Isaiah 9:2-7 Titus 2:11-14 Luke 2:1-20
Advent starts in tears. The prophet Isaiah speaks of the desires of a broken nation. The economy was in shambles, the cities in ruins, starvation and sickness ran rampant, violence in the streets. Fast forward few centuries, things were much the same to the time of Jesus birth. We like to think that Jesus birth was this beautifully serene moment: young Mary dressed in a clean blue gown looking down lovingly at her baby boy sleeping peacefully; Joseph, standing tall by
her side., well-behaved animals captivated by the newborn. Shepherds coming and bowing in reverent awe, and the baby Jesus glowing in the bed of hay. These images captured in our paintings and stained glass windows, – tend to sanitize and distance us from the reality of the
situation. The nativity scene was messy. It was smelly, chaotic situation. A young woman travelled on a donkey over a long distance and
gave birth to in a smelly place with a bunch of animals and grimy strangers.
During this year of 2020, it has been a messy time as we live through and continue to live through this Covid-19 pandemic. This is what makes he Christmas story so powerful and relevant to us. I picture Joseph struggling to keep the stubborn animals away from Mary and their new son. I am sure it was an exhausting and challenging experience for Mary. I can see Mary’s rest being interrupted by the cries of her newborn. Yes, baby Jesus cried, despite the
words in the hymn, “Away in a Manger”. “no crying he makes” . Jesus was fully human and
and babies cry.
Despite our beautiful manger scenes and crèches we create, it is hard for us living today to truly understand the situation Mary and
Joseph found themselves in. They were without shelter, refugees far from home. They lived under the shadow of the Roman Empire that
regarded them as barely human. We hear of the Holy Family fleeing to Egypt to live as refugees to escape this violence. Their story might seem a little foreign to us as Canadians, but doesn’t it sound like the world we live in? We have refugees from war torn countries trying to flee and find a better life. We have refugee camps with disease and overcrowding. We live in a world were extremists carry out acts of violence .They don’t care who gets caught in their so called war. We have pandemics that disrupts the whole world. We are equal in this pandemic. It doesn’t discriminate. We realize that we really need something more. This is the kind of world that God chose to enter. The cries of the infant Jesus mirrored the cries of a desperate people – he chose to become vulnerable and defenseless to face the powers of sin and death in the world. He chose to be one of us. This is why l love the word, Emmanuel a name for Jesus, which means God is with us.
In a book called Public Faith, the theologian Miroslav Volf tells how the Canadian philosopher Charles Taylor once heard Mother Theresa explain why she served the poor. She often complained, “people say we are social workers. We are not social workers! We are Christians who worship Jesus as Lord and therefore serve people made in the image of God.” Taylor, a practicing Catholic, thought to himself: “I could have said that, too!” Upon further reflection, he then wondered, “But could I have meant it?” At Christmas we confess a creed, but with Taylor, I ask myself, “Do I mean it?”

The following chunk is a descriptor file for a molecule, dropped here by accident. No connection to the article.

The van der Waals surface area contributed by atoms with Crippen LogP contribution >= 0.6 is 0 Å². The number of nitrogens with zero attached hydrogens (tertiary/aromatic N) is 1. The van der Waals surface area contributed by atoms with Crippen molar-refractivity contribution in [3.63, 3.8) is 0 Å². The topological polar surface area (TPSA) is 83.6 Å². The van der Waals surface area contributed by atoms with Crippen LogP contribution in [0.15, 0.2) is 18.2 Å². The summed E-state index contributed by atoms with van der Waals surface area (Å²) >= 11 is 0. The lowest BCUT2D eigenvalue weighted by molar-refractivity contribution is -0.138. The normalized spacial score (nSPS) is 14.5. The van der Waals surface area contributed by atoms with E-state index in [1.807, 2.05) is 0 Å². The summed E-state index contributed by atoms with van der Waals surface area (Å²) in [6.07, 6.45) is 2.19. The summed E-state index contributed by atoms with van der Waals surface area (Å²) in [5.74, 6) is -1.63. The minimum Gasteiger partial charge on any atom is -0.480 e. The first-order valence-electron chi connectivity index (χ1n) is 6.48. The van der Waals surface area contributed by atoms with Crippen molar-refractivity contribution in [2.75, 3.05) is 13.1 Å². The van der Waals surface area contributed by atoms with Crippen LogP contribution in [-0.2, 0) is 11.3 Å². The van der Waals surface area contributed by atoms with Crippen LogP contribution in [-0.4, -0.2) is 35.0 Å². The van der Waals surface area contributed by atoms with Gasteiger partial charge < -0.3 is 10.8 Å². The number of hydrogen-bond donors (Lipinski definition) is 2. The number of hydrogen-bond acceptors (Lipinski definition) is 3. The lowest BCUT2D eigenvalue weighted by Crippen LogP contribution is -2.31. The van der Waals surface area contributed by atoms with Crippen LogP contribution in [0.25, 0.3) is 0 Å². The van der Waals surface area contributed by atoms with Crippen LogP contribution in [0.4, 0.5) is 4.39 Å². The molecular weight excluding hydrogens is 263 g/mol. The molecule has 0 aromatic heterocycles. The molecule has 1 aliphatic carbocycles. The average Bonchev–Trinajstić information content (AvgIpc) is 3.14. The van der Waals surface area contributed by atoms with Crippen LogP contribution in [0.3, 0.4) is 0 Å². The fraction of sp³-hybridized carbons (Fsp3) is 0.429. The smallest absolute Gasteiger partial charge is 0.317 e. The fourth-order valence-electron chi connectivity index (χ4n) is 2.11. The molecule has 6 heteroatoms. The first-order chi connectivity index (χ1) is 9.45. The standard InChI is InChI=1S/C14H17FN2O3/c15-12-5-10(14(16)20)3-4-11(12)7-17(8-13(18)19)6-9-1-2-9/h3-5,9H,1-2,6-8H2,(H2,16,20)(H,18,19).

Tonight is a most holy night, but it is not holy because it’s clean or quaint, it is because tonight we celebrate that God came and continues to come, to live with us, in us and through us. God’s spirit is alive and active in each one of us in the middle of all our failings, worries, and sickness. And we don’t have to live in the Middle East, past or present or experience poverty or violence, to know what it’s like to live in a land of great darkness. We can relate to those living under a
shroud of fear. We are living through an isolated Christmas not able to see all of our families. Other people are in maternity wards wondering what is happening with their sick baby. Partners living with a spouse with dementia. Children who don’t have presents at Christmas and unstable family situations.
Tonight the cries of the broken are interrupted by the cries of the Jesus. Tonight the question changes from, “Why does God
allow suffering?” to “How could God love us so much to come and suffer with us?” Tonight we reflect on the fact that God comes to us in the ordinary: in the simple things, in the messy circumstances, in our tears, and in our laughter.
The church does many things – teaching, worship, prayer, hospitals, schools, art, music, and care for the poor. But none of those are unique to the church: you can find them in other places. What distinguishes the church from all these other worthy pursuits, as Mother Theresa observed, is our liturgical confession that Jesus, the Christ Child, is Lord. Jesus came to us not just as a tiny baby, but he grew to be the man Jesus, who healed the sick, cared for the lost, and taught us all how to live. For that he died a cruel death on a cross, but God acted again with the resurrection of Jesus, bringing life to all of us and healing all our wounds. We need to be reminded that Christ came to clean up our messes and chooses to be with us through all the muck and mire we experience and sometimes create.
Tonight I pray for all you in all that is going on in your life, that you will find strength in the Christmas Story and the Hope, Peace, Joy and Love that God will give you. As John gospel says, “the light shines in the darkness and darkness will not overcome it” .